Say what you will about Liquid Sky, there’s no other movie like it. Shot largely in a nightclub that feels warmed to sweltering by big costumes and body heat and a crowded penthouse apartment with a killer view of the Empire State Building (and a UFO on the porch), it mashes up an annoyingly slack New Wave fashion show with a New York sci-fi story about aliens who crave heroin and/or human orgasms cooked up by frisky Russian immigrant writer, director and co-editor Slava Tsukerman.
A Most Violent Year doesn’t give viewers much to chew on, which is a shame given the film’s deliberately retro palette, recalling the glory days of New York filmmaking in the 1970s. Thing is, while movies by Scorsese and Coppola hummed with what felt like a novelistic depth and intensity, A Most Violent Year just sort of scoots along the surface of its milieu — heating oil distribution in greater New York City, circa 1981. And the violence of the title isn’t Scorsese violence, or even Coppola violence. Literally, it refers to the high crime rates in New York in the 1980s. Figuratively, it’s a metaphor for the pain caused by the unpleasant ethical dilemmas that are the film’s subject. Expect lots of terse exchanges and meaningful looks, not so much gunplay and fistfights.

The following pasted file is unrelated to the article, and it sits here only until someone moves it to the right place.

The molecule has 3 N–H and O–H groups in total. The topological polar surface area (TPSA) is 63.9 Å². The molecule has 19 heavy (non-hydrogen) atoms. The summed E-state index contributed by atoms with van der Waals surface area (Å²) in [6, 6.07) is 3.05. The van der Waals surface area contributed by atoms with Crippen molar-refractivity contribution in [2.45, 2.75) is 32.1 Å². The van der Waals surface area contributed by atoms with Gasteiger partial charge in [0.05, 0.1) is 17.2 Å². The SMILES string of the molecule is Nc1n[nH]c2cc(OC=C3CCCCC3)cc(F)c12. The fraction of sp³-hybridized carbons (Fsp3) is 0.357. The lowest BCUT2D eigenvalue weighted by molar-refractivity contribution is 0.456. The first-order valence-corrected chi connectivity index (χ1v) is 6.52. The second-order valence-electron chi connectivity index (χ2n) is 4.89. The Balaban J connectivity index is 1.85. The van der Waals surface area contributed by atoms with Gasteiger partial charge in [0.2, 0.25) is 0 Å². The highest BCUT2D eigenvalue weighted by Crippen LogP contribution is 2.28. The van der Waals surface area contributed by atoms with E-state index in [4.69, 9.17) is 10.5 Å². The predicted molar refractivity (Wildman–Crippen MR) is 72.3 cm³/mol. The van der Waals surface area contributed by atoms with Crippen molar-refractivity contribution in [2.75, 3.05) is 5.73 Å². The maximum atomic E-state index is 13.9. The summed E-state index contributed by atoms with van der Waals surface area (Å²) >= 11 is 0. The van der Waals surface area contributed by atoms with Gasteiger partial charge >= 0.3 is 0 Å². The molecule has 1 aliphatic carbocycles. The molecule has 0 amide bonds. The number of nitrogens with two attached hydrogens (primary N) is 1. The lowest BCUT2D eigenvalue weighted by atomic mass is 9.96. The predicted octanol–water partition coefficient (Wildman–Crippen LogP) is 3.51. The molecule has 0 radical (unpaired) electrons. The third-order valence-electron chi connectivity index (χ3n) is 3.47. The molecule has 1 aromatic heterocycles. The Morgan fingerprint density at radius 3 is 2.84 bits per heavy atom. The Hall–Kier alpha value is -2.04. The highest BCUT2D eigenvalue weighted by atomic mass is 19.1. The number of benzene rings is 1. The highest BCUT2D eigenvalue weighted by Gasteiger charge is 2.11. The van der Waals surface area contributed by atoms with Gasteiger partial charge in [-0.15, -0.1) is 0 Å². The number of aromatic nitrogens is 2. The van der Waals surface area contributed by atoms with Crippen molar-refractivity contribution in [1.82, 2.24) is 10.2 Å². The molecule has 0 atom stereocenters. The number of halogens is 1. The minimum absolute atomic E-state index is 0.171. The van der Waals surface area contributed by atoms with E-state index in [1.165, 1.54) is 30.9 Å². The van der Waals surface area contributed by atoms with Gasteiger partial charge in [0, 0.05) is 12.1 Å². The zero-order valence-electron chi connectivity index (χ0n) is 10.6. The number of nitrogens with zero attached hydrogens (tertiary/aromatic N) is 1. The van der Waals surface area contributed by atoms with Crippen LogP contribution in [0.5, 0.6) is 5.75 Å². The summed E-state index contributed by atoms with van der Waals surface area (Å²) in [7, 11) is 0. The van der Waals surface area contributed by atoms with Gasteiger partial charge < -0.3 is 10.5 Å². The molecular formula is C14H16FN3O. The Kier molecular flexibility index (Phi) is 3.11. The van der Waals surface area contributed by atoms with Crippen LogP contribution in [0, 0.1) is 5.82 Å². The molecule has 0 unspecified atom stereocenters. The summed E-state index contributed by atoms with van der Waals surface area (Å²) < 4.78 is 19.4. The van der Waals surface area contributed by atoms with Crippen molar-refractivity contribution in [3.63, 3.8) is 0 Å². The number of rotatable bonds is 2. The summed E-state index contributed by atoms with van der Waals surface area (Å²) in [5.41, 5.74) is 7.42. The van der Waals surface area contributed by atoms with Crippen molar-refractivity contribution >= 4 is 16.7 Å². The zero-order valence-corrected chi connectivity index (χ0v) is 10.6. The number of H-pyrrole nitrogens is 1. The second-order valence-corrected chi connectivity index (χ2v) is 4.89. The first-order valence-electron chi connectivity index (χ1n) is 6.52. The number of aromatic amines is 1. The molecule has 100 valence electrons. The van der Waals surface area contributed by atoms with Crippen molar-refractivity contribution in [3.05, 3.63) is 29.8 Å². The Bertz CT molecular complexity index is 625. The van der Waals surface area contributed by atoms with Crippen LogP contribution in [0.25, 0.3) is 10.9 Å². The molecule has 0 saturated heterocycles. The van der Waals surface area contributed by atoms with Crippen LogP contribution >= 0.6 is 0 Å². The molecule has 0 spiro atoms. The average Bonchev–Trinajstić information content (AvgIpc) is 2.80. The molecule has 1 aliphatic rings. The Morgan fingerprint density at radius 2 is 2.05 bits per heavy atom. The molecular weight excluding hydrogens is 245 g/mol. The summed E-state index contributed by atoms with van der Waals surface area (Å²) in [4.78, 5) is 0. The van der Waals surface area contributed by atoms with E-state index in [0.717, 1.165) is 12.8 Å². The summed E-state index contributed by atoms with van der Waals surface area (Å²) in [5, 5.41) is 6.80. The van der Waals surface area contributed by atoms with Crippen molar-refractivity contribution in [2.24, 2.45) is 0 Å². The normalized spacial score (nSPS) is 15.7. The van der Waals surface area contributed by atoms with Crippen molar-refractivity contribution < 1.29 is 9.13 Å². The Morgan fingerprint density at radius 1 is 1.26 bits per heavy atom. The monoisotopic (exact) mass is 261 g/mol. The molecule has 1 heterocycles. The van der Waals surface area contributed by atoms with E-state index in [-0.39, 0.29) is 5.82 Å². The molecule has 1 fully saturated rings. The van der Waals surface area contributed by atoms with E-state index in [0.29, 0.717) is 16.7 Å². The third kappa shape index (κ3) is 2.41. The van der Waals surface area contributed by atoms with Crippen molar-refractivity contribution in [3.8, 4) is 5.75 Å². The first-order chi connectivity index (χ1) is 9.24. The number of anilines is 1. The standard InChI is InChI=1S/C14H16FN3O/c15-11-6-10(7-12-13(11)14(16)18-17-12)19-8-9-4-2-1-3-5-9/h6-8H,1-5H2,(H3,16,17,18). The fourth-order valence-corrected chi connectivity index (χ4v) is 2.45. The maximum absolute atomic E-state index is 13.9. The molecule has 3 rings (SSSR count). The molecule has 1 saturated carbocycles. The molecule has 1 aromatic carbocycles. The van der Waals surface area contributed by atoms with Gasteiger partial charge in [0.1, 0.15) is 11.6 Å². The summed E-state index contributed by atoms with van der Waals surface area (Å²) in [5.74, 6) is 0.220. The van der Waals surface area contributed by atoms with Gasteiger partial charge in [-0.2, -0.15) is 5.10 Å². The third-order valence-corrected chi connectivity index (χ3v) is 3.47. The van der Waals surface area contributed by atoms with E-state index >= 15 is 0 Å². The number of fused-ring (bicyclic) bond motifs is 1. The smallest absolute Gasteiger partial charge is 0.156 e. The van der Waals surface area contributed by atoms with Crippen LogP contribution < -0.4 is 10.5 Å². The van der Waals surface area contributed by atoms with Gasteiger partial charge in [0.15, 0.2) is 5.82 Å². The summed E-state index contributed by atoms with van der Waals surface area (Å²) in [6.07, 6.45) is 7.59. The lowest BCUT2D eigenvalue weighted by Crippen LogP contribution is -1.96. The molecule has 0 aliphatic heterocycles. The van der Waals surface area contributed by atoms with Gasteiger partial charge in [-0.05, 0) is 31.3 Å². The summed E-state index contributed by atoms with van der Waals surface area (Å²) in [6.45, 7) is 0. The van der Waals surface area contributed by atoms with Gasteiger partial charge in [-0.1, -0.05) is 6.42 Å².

The Normal Heart begins in 1981, as a ferry pulls in to Fire Island Pines, the nexus of social life for well-off gay New Yorkers who prize sunshine and sexual freedom. Stepping off that boat is Ned Weeks (Mark Ruffalo), a writer from New York who seems simultaneously titillated and disturbed by the buff, barely dressed men who suddenly surround him. Weeks, it turns out, is a notorious buzzkill. He wrote an infamous novel criticizing promiscuity (“All I said was having so much sex makes finding love impossible,” he objects when called on it) and he resists joining the party with his sexually active friends, watching from the sidelines once their dancing gets dirty. Still, he’s human, wandering into the woods in search of more ephemeral, and anonymous, companionship. As he leaves the island, a newspaper headline draws his attention: “Rare Cancer Is Diagnosed in 41 Homosexuals.” And so it begins.